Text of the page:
Lest We Forget

Flanders Field poppies

Today is a day to slow down, stop and remember. A day to reflect on the freedom we have and what was the cost of that freedom. Call it Armistice Day, Veterans Day, or Remembrance Day, all are dedicated for us to pay our respects to fallen soldiers.

As Canadians we traditionally use the Poppy as our symbol of Remembrance Day. This year marks the 100 anniversary of the poppy so I dug into the history of it. What is the history of both the poppy and the poem? What is Flanders Field all about?

First and foremost, Flanders Field is the name given to the battle grounds in Southern Belgium and Northern France area. This once barren land was the site of many WW1 battles, also called The Great War.

The constant bombardment of fighting disturbed the soil and nitrogen that was left created a perfect growing condition for the poppies to flourish. Many soldiers died there.

Lieutenant Colonel John McCrae was a Canadian doctor stationed near Ypres Belgium, in the area called Flander, in 1915. In May of that same year, Lieutenant Colonel John McCrae lost a good friend, Lieutenant Alexis Helmer in the battle. He was buried in a grave in the Flanders area. McCrae observed the poppies had already begun to grow around soldier crosses which inspired his writing of the now famous poem, “In Flanders Fields”.

As the war ended and counties began the rebuilding Madame Anna Guerin of France was inspired by the poem “In Flanders Field” and created a charity to raise funds to rebuild the war torn areas of her country. She created cloth poppies to sell and raise funds for her cause. Later she presented her idea of the poppy to Allied countries and on July 6th, 1921 Canadian accepted the idea to adopt a poppy as the symbol of remembrance. This year marks the 100 year anniversary of the poppy in Canada.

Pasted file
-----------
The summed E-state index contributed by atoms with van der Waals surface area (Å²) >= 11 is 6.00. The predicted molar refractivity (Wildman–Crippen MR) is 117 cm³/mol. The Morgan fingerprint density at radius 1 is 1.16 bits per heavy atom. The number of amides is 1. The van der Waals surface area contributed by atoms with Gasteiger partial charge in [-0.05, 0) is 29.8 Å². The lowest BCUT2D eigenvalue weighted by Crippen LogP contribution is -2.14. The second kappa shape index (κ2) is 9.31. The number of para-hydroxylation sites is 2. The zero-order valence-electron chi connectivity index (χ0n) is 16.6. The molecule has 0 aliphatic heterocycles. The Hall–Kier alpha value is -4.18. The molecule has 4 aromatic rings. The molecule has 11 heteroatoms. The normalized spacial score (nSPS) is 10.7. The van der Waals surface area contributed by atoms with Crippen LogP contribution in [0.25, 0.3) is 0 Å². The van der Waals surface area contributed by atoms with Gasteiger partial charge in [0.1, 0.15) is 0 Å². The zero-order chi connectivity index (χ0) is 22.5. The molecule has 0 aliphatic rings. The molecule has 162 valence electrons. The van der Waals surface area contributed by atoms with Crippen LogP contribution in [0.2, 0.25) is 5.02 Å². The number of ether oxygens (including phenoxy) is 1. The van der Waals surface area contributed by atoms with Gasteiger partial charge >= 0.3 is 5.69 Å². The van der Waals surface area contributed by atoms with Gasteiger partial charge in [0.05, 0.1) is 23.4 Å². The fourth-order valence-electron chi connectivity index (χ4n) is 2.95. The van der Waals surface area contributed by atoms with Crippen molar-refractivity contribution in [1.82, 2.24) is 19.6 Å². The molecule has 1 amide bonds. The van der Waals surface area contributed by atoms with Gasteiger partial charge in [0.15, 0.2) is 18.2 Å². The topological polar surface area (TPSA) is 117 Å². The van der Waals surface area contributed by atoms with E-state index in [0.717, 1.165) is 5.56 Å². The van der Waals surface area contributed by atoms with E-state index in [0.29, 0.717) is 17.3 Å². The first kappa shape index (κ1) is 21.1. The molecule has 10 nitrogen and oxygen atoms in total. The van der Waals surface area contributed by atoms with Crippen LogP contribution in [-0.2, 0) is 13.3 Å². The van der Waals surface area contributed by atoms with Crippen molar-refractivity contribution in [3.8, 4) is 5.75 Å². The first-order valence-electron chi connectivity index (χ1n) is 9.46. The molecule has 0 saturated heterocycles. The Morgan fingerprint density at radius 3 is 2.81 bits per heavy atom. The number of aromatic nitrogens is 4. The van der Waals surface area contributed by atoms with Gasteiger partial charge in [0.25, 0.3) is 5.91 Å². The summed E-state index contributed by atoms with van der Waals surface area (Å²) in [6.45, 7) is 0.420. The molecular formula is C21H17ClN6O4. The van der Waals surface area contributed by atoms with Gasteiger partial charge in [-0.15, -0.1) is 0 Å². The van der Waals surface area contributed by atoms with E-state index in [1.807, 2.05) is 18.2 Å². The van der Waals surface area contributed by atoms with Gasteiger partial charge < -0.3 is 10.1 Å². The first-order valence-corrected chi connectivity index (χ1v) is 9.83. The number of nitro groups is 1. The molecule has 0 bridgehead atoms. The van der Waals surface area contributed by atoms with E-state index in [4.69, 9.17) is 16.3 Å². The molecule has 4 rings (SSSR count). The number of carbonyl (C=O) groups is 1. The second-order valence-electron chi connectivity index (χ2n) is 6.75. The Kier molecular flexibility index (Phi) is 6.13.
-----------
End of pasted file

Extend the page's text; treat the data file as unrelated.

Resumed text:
I traditionally wear the poppy as do most people I know. We purchase one each year, and wear it in support of our veterans. This year however I wanted to do more, dig deeper and make the remembrance last longer.

I spent intentional time remembering and researching the freedom I have because of the people that paid the ultimate price. They lived a life of sacrifice, self sacrifice and the cost to their family was huge.

These are the men and women that died in the war that we honour yet there are many, many soldiers that came home wounded physically and emotionally. PTSD was not something anyone talked about 100 years back, honestly it has only been in my adult memory that the trauma of war and the scars it leaves have started to be addressed. The funds from the poppies were originally used to rebuild war torn France and now the funds are to rebuild people. To support and love them back to wholeness.

So every year I put my few dollars into the box, take a poppy and wear it on my lapel. I think about my brother- in- law who served, I think about my nephew and my neighbours that also represented our country recently. And now today at 11 minutes after the 11th hour on the 11 month we have a a few moments of silence. What to do with the silence?

No I’ve never been at war, nor has my homeland ever been under attack, yet I do know people that have. They served well, for me, for you. So what to do with the silence? I prayed, I asked to have open eyes and heart to see the need in others and in what ever way I can to love into that need. We all have scars ……. we all can love.

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